Long-term support for Linux kernels is about to get a lot shorter


I read the comments the same way you did, though I went a little further: it seemed to me he was also at least implying (exercise for the reader, etc.) that the enterprise vendors are also duplicating effort and costing themselves some work cycles they wouldn't otherwise need to do if they followed the longterm kernels at least somewhat more closely.

Whether that was intended or not I dunno, but I could see how it might be. In some ways it might actually be more work to cherry pick and apply kernel patches, or at least more work to properly test and qa the results. I'm speculating of course, I have no idea how much time and effort is expended by the kernel devs or the enterprise kernel maintainers in those areas.

Google killing Basic HTML version of Gmail In January 2024


Re: POP3. IMAP ?

Replies go on the opposite leg, surely.

30 years on, Debian is at the heart of the world's most successful Linux distros


Re: POLL anyone?

I suspect you are not alone.

I further suspect that even Rocky Linux is still somewhat trying to figure it out, though they do seem to be making some moves, at least (Ciq, SUSE, et al partnership, or whatever you call it).

Personally, I converted a couple CentOS 8 to AlmaLinux, not so much because I have anything for/against either Alma or Rocky, it was simply that at the time Alma had a release out sooner, with a conversion script that was pretty easy (run this, reboot, enjoy), so I went that way. It might have just as easily been Rocky instead, had the timing been a little different. Either way, it "felt like RHEL (really, CentOS)", and that was the goal at the time.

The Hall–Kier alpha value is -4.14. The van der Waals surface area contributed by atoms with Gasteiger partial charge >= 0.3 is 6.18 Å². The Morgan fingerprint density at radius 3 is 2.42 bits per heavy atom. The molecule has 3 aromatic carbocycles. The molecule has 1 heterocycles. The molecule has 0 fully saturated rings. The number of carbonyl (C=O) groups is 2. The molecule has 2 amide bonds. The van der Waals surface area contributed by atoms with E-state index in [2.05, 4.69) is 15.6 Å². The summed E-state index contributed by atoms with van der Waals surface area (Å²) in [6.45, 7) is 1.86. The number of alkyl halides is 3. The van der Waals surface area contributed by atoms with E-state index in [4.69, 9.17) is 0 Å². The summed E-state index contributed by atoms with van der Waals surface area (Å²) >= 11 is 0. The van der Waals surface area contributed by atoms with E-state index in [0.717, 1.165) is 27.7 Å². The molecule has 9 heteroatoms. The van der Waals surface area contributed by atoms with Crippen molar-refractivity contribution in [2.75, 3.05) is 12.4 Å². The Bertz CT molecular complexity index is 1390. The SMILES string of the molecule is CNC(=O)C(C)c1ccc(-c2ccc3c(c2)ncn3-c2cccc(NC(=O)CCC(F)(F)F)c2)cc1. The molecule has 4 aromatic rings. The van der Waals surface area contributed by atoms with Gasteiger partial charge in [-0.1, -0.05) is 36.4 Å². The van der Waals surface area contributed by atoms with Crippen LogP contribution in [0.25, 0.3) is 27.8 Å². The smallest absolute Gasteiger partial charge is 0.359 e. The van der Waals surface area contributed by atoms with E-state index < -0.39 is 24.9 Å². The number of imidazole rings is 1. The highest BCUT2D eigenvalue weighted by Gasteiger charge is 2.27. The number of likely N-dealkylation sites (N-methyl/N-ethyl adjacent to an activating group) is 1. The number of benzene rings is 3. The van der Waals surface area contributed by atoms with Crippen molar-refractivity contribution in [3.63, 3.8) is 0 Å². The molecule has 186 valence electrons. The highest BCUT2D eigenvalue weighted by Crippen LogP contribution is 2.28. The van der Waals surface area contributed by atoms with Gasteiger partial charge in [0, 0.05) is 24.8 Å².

Now that Alma has said they're not going to try to be a "clone" as a "compatible", the decision is potentially more interesting. If you simply _must_ have a clone or the bone fide thing, you essentially choose Rocky (for now) or go RHEL, possibly for money if necessary for your size and situation.

But if your situation is more like "our engineers are used to Red Hat and CentOS, but we don't care about 100% compat with Red Hat" then Alma is a realistic alternative. And it might come with less corporate shenanigans causing problems downstream, though that remains to be seen.

Of course, there are folks who decide to step away from Red Hat's family tree altogether. Debian and Ubuntu await.

Rocky Linux claims to have found 'path forward' from CentOS source purge


Re: What they've achieved

I get what you did there.

Red Hat strikes a crushing blow against RHEL downstreams


Re: I am surprised that IBM took this long

I don't think Red Hat has been "nice" for many many years. Perhaps not since RHEL came out and "Red Hat Linux" went away.

Why you might want an email client in the era of webmail


Re: Does it allow commune with monks on usenet?

I tried slrn, it was fine. Way way back when, I also tried tin. It was fine too.

Mostly I still use trn. Built from src myself, because it was a bit of a scavenger hunt to find it for CentOS.

Fortunately there seems to be a Debian maintainer for a trn4 package, so that'll be worth a try after next workstation refresh.

Ubuntu 23.04 welcomes three more flavors, but hamburger menus leave a bad taste